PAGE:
"And I found out later that Greg had heard the upper floor collapsing over them and he pushed Brandon away, which may have saved his life," Pezak added.
In addition to those injuries, Bob Wright sustained a cut to his hand and Steve Wright a knee injury. Both were taken to Regional Hospital in Scranton, where they were treated and released.
Pezak also commended the firefighters who rescued Davis and Allan by pulling them from the wreckage of the collapse, as well as "everyone who was at the scene, even if they just gave somebody a cup of water while they were there, because this one was really bad."
"These guys don't think of themselves as heroes, but I certainly think of them that way," he insisted. "They put their lives on the line every time they go into a situation like this one."
"Look at Greg Davis, he put Brandon's well-being before his own when he pushed him away from the collapse," he noted. "That's what the firefighting brotherhood is all about. I'd give my life for any one of these guys and I know every one of them would do the same for me."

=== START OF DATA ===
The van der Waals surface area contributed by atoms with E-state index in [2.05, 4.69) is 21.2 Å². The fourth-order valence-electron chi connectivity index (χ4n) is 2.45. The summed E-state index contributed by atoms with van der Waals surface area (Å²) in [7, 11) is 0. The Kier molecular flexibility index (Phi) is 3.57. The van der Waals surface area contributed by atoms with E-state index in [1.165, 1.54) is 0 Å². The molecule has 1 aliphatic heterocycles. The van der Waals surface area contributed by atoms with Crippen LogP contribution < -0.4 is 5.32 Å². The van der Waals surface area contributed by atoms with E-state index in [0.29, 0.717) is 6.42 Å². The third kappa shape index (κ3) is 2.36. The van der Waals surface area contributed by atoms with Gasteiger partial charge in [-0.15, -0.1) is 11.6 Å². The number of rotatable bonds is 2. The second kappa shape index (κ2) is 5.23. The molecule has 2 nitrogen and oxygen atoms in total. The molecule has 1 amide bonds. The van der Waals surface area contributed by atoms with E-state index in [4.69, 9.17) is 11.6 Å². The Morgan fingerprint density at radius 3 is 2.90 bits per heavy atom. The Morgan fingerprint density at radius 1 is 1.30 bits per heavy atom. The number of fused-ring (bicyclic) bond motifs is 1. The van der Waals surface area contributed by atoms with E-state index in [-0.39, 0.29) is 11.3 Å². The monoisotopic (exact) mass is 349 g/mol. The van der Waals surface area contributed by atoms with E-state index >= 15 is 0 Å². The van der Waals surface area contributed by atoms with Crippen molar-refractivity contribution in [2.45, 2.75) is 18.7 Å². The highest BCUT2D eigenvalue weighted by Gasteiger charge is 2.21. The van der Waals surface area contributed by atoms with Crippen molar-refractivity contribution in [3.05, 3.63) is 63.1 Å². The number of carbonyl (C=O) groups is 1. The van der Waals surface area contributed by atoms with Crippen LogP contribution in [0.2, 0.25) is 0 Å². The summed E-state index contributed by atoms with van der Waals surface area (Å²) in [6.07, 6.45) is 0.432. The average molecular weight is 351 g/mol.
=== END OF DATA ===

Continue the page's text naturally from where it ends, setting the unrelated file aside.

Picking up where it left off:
Before leaving the scene, Pezak said he went through the whole house.
"I walked through the house a couple times, and so did a couple other guys, just to make sure there were no hot spots remaining," he related.
However, he noted that just after 5 p.m. firefighters were called back there to put out some small fires which had rekindled.
Pezak pointed out that firefighters did try to save Scooter, and even performed CPR after removing him from the house, but the dog succumbed to smoke inhalation.
"Our first priority when we went in there was controlling that fire and making sure everyone was as safe as they could possibly be," he offered.